Connecting with someone – even on your phone – in the morning can offer mood-boosting benefits that will linger throughout the day.

4. … and somebody else.

“Make a social contact with somebody you have positive regard for,” Zucker said. This could really be anyone — a spouse or child, a friend, an extended family member.

What that “social contact” looks like really depends on your personality and your schedule. “For someone who is busy, it may be a phone call or a text. If you have more time, meeting someone for a cup of coffee to start your day is really a boost,” Zucker said.

But research suggests that even if you don’t actually meet up with someone or send them an email or text, it can be enough to simply send good thoughts their way. “You can start with a simple appreciation practice,” Cortland Dahl, a research scientist at the University of Wisconsin-Madison’s Center for Healthy Minds, previously told HuffPost. Just bring a friend or loved one into your mind, then consciously focusing on the things you really cherish about them.

5. Incorporate gratitude.

While it’s true that there is a huge range of habits that can help boost happiness in the morning, researchers and clinicians tend to return to one again and again because it’s so powerful: gratitude.

In research trials, people who journaled about the things they’re thankful for during the week scored much higher on measures of happiness than people who instead noted things they’d been irritated by. And a daily gratitude practice may even contribute to improved physical health — which, in turn, contributes to overall feelings of happiness.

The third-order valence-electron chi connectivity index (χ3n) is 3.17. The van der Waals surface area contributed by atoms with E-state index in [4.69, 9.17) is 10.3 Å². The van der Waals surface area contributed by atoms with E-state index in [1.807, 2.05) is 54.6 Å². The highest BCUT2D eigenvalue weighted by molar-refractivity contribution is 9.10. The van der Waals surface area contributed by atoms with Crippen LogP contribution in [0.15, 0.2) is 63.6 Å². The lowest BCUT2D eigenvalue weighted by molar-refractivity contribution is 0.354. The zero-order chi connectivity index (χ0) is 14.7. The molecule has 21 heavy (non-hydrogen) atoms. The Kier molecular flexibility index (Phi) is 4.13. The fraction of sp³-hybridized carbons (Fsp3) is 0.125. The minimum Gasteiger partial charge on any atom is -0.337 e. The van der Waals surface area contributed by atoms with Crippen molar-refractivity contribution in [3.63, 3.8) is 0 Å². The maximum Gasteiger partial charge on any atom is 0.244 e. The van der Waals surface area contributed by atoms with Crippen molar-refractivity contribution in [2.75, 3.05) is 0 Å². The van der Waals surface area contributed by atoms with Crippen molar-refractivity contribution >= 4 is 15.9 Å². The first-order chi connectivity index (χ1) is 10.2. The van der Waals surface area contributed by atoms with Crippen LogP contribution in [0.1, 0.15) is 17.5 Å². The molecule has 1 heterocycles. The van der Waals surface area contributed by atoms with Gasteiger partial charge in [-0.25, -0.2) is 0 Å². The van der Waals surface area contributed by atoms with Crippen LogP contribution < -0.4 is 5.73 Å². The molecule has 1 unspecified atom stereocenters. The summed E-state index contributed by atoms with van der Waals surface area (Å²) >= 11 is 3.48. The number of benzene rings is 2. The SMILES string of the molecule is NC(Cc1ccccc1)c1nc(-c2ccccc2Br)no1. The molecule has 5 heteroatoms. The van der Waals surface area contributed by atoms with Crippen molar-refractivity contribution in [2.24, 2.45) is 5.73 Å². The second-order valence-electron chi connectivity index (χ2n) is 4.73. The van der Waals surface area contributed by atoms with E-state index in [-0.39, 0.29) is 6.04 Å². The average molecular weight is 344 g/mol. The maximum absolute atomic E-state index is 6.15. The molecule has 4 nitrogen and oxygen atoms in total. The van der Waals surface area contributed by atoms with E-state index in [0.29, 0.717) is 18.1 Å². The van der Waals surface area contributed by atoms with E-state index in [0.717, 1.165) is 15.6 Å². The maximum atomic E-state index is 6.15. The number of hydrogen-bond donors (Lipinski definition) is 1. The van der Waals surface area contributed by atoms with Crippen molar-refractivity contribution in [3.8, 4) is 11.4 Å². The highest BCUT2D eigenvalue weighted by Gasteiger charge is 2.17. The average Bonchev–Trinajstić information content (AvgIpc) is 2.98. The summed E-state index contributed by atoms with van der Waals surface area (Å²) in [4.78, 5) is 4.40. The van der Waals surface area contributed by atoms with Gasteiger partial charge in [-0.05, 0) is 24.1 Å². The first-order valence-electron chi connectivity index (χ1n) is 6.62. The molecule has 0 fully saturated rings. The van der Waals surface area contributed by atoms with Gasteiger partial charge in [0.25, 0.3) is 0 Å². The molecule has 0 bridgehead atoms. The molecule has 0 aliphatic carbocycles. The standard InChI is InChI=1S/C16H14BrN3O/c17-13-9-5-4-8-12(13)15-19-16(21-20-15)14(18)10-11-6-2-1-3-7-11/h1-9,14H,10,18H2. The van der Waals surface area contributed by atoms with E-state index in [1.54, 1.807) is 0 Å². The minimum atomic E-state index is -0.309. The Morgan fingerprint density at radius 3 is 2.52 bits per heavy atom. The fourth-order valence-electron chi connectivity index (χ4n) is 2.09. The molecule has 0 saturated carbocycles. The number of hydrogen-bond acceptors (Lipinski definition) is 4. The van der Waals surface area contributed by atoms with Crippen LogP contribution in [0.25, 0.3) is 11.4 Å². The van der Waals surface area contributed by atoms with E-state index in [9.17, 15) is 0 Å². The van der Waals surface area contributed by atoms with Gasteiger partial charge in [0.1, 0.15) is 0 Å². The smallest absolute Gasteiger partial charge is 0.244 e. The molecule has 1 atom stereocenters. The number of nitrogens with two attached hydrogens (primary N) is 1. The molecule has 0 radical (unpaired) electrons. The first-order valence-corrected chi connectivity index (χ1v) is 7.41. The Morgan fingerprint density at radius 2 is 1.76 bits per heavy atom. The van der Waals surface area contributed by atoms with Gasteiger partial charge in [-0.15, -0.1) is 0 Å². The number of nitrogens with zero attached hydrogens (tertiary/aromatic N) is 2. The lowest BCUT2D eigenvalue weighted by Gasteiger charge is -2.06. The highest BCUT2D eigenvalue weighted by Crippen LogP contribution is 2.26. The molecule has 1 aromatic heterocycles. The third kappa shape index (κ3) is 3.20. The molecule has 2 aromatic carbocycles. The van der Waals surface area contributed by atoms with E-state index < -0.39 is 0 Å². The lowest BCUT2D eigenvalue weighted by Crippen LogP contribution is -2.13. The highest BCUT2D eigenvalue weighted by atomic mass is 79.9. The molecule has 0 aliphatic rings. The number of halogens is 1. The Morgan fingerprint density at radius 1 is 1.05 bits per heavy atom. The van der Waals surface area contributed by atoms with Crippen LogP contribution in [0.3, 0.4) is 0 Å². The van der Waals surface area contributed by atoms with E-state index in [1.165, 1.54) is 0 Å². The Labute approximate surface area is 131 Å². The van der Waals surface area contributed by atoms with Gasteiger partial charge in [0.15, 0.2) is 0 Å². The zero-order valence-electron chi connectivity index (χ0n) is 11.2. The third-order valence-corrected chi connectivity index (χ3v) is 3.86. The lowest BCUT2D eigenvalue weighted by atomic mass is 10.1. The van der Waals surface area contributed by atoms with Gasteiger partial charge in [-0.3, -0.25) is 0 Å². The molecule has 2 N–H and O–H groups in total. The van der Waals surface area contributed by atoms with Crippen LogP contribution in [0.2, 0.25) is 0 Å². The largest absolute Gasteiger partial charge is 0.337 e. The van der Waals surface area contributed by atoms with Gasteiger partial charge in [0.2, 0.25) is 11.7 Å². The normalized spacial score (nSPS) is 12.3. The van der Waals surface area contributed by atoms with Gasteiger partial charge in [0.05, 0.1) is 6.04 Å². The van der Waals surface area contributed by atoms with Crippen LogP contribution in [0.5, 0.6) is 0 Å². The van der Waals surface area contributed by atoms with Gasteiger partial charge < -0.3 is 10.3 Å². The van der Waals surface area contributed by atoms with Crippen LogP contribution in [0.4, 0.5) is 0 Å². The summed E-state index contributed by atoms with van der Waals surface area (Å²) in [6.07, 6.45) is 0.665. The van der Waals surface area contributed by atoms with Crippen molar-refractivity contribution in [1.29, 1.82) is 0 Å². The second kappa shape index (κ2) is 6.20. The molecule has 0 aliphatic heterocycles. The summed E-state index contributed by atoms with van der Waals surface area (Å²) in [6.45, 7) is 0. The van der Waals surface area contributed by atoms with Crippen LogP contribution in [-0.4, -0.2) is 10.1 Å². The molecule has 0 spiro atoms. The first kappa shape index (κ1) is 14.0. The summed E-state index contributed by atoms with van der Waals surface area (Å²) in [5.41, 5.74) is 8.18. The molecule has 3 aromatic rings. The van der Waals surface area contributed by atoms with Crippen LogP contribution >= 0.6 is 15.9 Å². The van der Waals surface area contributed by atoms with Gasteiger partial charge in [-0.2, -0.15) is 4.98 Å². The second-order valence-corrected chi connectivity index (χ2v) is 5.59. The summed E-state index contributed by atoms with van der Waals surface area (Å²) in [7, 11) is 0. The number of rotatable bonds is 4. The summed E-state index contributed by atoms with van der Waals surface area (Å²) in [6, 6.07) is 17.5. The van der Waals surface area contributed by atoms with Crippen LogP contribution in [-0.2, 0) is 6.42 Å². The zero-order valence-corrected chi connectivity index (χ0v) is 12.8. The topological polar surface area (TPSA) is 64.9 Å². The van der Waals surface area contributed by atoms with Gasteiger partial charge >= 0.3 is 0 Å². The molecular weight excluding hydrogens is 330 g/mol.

There are many different ways to work gratitude into your morning routines, but it can (and should!) be simple.

“Many religions do a morning prayer,” said Task, who added that spending a moment doing something similar — whether you’re religious or not — can be a doable morning habit to cultivate.

“Take that pause to appreciate that you’re alive, whatever that means to you,” she urged. Say to yourself: “I’m so glad I’m alive, and I get to play with my 2-year-old daughter,” Task offered by way of example. Or that you get to go to work. Or you get to walk your dog. Or even that you get to hit the snooze button again — yes, even if experts generally say it’s not a great idea.

Just find some way to express some gratitude in the morning, because it truly can be enough to put you in a better frame of mind all day.

By Catherine Pearson   04/23/2021

source: HuffPost


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The Smell Of Lavender Reduces Anxiety

Lavender also has practically no side-effects in comparison to drugs like benzodiazepines and SSRI antidepressants.